Ayariga’s Bold Steps

mahama ayariga 1_3The appointment of Mahama Ayariga to one of the nation’s hottest seats Ministry of Youth and Sports, may have come as a huge stunner to many Ghanaians.

Obviously, it was not because the former Information and Media Relations Minister was not capable of running his new portfolio – not at all. Perhaps, it was due to the flight with which his predecessor – Elvis Afriyie-Ankrah, was flushed out.

Mr. Afriyie-Ankrah, was ousted barely 48 hours after the Black Stars crashed to a calamitous first round exit at the Brazil 2014 World Cup tournament. Now re-assigned to the Presidency as a Minister of State, he took over from Clement Kofi Humado as Minister of Youth and Sports on February 14, last year.

Indeed, Ghana obtained just a solitary point in Group G after slumping 1-2 to the United States, drawing 2-2 with Germany and bowing 1-2 to Portugal. Ghana’s performance was as catastrophic as heart-rending and disturbing having demonstrated great derring-do in the past two campaigns in Germany 2006 and South Africa 2010 where they finished at the 1/16 and quarter final stages respectively.

Barely 72 hours or so after ascending onto his new ‘throne,’ Mr. ‘Action man’ Ayariga got down to brass tacks, putting together experts of the game at a two-day retreat aimed at brainstorming on developments in the performance of the country in the area of competitive football and advice on how to carve out a national response strategy.

Ultimately, the idea was geared towards redeeming the battered image of the nation in international football – and make Ghana one of the most formidable teams in the world.

Interestingly, the new sports minister attracted a huge flak from a section of the public, wondering the rationale behind the retreat – with some describing it as waste of resources.

What is the waste about a retreat that aims solely at turning our football around? The nation had just been hit by a football volcano at no other place than the World Cup and people think sitting down and gazing into the thin empty air was the best solution to the Brazil carnage?

One thing about us is that we criticise everything without offering any positive solution to anything.

After the retreat, the Sports Ministry also set up a three-member Committee to investigate matters of player indiscipline and some poor decisions by the management team, and a general poor performance in the tournament. And, again, there is something wrong with it.

Perhaps, the decision by President John Mahama to upgrade the Committee to a Commission of Inquiry – giving it the powers of a High Court – is what seems to be bothering the Federation of International Football Association (FIFA). FIFA has since asked the Ghana Football Association (GFA) to explain the situation to them which the latter had already done. No cause for alarm, so far.

Matter-of-factly, there is absolutely nothing wrong with the state instituting an investigation into the affairs of the GFA, or the national team that it finances with the tax payer’s money – so far as it is done in a manner that does not incur FIFA’s displeasure.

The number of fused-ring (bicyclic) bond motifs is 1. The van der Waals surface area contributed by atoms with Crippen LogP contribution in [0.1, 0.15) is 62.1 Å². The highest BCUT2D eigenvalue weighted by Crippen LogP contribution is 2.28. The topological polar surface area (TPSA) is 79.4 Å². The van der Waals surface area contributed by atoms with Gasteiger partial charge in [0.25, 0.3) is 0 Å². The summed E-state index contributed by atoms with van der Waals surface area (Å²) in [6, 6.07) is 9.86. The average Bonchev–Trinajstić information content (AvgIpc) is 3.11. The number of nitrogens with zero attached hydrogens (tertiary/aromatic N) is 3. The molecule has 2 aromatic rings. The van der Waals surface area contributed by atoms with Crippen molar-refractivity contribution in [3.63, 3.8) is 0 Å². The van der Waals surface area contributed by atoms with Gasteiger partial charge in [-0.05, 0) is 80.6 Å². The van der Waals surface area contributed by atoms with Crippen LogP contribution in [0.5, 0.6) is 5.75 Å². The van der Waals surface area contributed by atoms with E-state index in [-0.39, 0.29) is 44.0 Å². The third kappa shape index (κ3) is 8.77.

If after the Commission’s sitting, it is found that members of the FA or the Black Stars’ Management Committee misconducted themselves, a report could be sent to FIFA for the necessary action to be taken. That would be the most prudent thing to do.

Perhaps, the most invigorating of Ayariga’s ‘revolutionary wheel’ was his visit last week to the decayed Azumah Nelson Sports Complex – pledging government’s resolve to refurbish the facility after donkey years of neglect.

The minister tells us that the project will soon commence and will be co-funded by the Engineers Regiment of the Ghana Armed Forces, following a meeting with the management of the National Youth Authority [NYA].

“The Kaneshie Sports Complex will be completed with GH¢ 1m from the Ministry of Youth and Sports. This will be done in collaboration with the Engineers Regiment of the Ghana Armed Forces,” he confirmed on his Facebook wall last Thursday morning.

Previously known as the Kaneshie Sports Complex, the Azumah Nelson Sports Complex is a multi-purpose stadium in Accra. The stadium was originally built during the era of the Supreme Military Council (SMC 1) under General I.K Acheampong in the mid-70s.

With a seating capacity of 10,000, the complex was mostly used for competitive football matches and boxing bouts in those halcyon days. Sadly, today, the complex has now been swallowed up by weeds and dangerous reptiles – totally bedraggled.

The interesting thing about the Azumah Nelson Complex is that hordes of sports ministers have toured it, promising to turn the facility into one of the most captivating edifices in West Africa, but left it more ramshackled than they came to meet it.

That is the cheapest thing for a politician to do – talk, talk and talk!

In early April 2013, the immediate past sports minister promised to begin the construction of an ultra-modern boxing facility soon after touring some of the wretched boxing gyms at Bukom – the citadel of Ghana boxing – but after more than a year, he failed to even cut a sod for the project.

Indeed, it is a crying shame that for all the global fame that Ghana has savoured in the sport, it has nothing to call a boxing gymnasium of international repute.

So, though many people are greeting Mahama Ayariga’s proclamation with considerable animation, there are still lingering doubts as to whether he can return the Complex to its glory days – or refurbish it to acceptable standards before exiting.

If he succeeds eventually, Ghanaians will consider him as one of the finest things that has happened to the nation’s sports in over three decades or more. For now, let us give him the benefit of the doubt and keep our fingers crossed. Let us pray that he backs the talk with action for the betterment of our sports. By John Vigah

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